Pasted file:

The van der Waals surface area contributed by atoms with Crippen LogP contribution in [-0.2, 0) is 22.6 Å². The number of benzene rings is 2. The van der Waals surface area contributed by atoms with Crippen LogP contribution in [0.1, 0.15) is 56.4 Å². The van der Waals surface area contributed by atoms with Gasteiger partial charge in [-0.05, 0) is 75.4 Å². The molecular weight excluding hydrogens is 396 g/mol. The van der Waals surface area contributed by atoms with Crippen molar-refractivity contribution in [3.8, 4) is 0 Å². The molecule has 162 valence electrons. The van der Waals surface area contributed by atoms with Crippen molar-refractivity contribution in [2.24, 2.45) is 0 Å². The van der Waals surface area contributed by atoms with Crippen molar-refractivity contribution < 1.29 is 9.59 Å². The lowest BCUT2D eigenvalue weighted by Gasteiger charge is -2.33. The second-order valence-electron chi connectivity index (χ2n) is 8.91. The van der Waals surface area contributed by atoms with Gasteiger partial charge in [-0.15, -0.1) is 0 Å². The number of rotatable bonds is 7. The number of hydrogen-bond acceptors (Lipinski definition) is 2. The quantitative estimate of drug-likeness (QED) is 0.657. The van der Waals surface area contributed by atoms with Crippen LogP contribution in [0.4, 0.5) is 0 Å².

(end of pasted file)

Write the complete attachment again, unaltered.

The van der Waals surface area contributed by atoms with Crippen LogP contribution in [-0.2, 0) is 22.6 Å². The number of benzene rings is 2. The van der Waals surface area contributed by atoms with Crippen LogP contribution in [0.1, 0.15) is 56.4 Å². The van der Waals surface area contributed by atoms with Gasteiger partial charge in [-0.05, 0) is 75.4 Å². The molecular weight excluding hydrogens is 396 g/mol. The van der Waals surface area contributed by atoms with Crippen molar-refractivity contribution in [3.8, 4) is 0 Å². The molecule has 162 valence electrons. The van der Waals surface area contributed by atoms with Crippen molar-refractivity contribution in [2.24, 2.45) is 0 Å². The van der Waals surface area contributed by atoms with Crippen molar-refractivity contribution < 1.29 is 9.59 Å². The lowest BCUT2D eigenvalue weighted by Gasteiger charge is -2.33. The second-order valence-electron chi connectivity index (χ2n) is 8.91. The van der Waals surface area contributed by atoms with Gasteiger partial charge in [-0.15, -0.1) is 0 Å². The number of rotatable bonds is 7. The number of hydrogen-bond acceptors (Lipinski definition) is 2. The quantitative estimate of drug-likeness (QED) is 0.657. The van der Waals surface area contributed by atoms with Crippen LogP contribution in [0.4, 0.5) is 0 Å².